client

[klahy-uhnt]
noun
1.
a person or group that uses the professional advice or services of a lawyer, accountant, advertising agency, architect, etc.
2.
a person who is receiving the benefits, services, etc., of a social welfare agency, a government bureau, etc.
3.
a customer.
4.
anyone under the patronage of another; a dependent.
5.
Computers. a workstation on a network that gains access to central data files, programs, and peripheral devices through a server.
7.
(in ancient Rome) a plebeian who lived under the patronage of a patrician.
adjective
8.
being a regular customer: a client company.
9.
economically, and often militarily, dependent upon a more prosperous, more powerful nation.

Origin:
1350–1400; Middle English < Latin client-, stem of cliēns person seeking the protection or influence of someone powerful; perhaps akin to clīnāre to bend (see incline)

cliental [klahy-en-tl, klahy-uhn-tl] , adjective
nonclient, adjective
Dictionary.com Unabridged
Based on the Random House Dictionary, © Random House, Inc. 2014.
Cite This Source Link To cliental
Collins
World English Dictionary
client (ˈklaɪənt)
 
n
1.  a person, company, etc, that seeks the advice of a professional man or woman
2.  a customer
3.  a person who is registered with or receiving services or financial aid from a welfare agency
4.  computing a program or work station that requests data or information from a server
5.  a person depending on another's patronage
 
[C14: from Latin cliēns retainer, dependant; related to Latin clīnāre to lean]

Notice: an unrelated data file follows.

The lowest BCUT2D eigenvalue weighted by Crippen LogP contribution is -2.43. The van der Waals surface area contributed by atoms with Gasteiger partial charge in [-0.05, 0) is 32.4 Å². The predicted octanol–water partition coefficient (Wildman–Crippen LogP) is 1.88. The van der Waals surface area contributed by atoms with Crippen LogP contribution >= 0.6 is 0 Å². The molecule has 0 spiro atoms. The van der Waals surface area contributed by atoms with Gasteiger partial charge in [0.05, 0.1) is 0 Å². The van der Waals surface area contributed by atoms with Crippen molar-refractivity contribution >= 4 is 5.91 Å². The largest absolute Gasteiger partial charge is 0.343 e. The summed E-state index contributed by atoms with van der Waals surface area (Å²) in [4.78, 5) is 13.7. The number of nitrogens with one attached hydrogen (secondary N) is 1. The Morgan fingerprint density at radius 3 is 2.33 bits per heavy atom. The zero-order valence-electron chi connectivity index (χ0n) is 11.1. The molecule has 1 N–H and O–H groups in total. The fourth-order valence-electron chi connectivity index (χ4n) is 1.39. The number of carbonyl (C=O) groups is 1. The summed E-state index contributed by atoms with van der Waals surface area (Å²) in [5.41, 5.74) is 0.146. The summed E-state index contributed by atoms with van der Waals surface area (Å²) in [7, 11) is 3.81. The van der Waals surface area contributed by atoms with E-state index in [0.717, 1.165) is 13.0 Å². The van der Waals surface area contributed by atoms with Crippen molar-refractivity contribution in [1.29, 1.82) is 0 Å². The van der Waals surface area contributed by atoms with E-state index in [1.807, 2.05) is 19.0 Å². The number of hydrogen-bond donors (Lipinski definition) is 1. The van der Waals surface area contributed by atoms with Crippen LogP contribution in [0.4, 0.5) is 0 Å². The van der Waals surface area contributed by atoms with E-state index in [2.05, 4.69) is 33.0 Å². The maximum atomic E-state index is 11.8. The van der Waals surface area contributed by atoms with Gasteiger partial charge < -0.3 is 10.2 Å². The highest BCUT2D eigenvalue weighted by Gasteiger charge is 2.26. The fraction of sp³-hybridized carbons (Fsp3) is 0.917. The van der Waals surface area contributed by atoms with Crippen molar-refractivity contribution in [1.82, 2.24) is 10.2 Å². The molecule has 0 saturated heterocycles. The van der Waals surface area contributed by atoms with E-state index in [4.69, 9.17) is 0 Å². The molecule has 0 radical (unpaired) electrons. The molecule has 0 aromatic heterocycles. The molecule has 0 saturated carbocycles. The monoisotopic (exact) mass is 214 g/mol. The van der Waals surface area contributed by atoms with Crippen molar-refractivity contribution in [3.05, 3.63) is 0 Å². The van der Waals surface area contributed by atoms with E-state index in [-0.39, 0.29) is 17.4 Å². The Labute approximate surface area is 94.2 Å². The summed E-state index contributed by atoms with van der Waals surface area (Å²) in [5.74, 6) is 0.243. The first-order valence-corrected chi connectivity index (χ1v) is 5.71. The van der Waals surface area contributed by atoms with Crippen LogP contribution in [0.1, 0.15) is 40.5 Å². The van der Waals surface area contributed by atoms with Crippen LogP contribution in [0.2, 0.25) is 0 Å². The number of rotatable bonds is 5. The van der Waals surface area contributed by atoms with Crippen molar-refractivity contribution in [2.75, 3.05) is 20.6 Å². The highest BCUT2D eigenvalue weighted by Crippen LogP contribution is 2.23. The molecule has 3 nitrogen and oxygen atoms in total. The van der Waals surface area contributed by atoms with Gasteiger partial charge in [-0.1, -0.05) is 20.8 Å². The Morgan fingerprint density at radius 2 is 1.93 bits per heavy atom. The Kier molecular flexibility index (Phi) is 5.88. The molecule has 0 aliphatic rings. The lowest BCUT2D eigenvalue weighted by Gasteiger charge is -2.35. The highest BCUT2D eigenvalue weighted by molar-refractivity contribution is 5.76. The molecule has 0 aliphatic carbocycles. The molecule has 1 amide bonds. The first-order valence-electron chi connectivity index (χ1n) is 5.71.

cliental
 
adj

Collins English Dictionary - Complete & Unabridged 10th Edition
2009 © William Collins Sons & Co. Ltd. 1979, 1986 © HarperCollins
Publishers 1998, 2000, 2003, 2005, 2006, 2007, 2009
Cite This Source
Etymonline
Word Origin & History

client
1393, from Anglo-Fr. clyent, from L. cliens (acc. clientem) "follower, retainer," perhaps a var. of prp. of cluere "listen, follow, obey" (see listen); or from clinare "to incline, bend," from suffixed form of PIE base *klei- "to lean" (see
lean (v.)). The ground sense is of one who leans on another for protection. In ancient Rome, a plebian under protection of a patrician (in this relationship called patronus, see patron), originally in Eng. "a lawyer's customer," by c.1600 extended to any customer.
Online Etymology Dictionary, © 2010 Douglas Harper
Cite This Source
American Heritage
Science Dictionary
client   (klī'ənt)  Pronunciation Key 
A program that runs on a personal computer or workstation connected to a computer network and requests information from a file server.
The American Heritage® Science Dictionary
Copyright © 2002. Published by Houghton Mifflin. All rights reserved.
Cite This Source
Example sentences
All of our cliental would fall under the heading of a small trader.
Copyright © 2014 Dictionary.com, LLC. All rights reserved.
  • Please Login or Sign Up to use the Recent Searches feature
FAVORITES
RECENT

;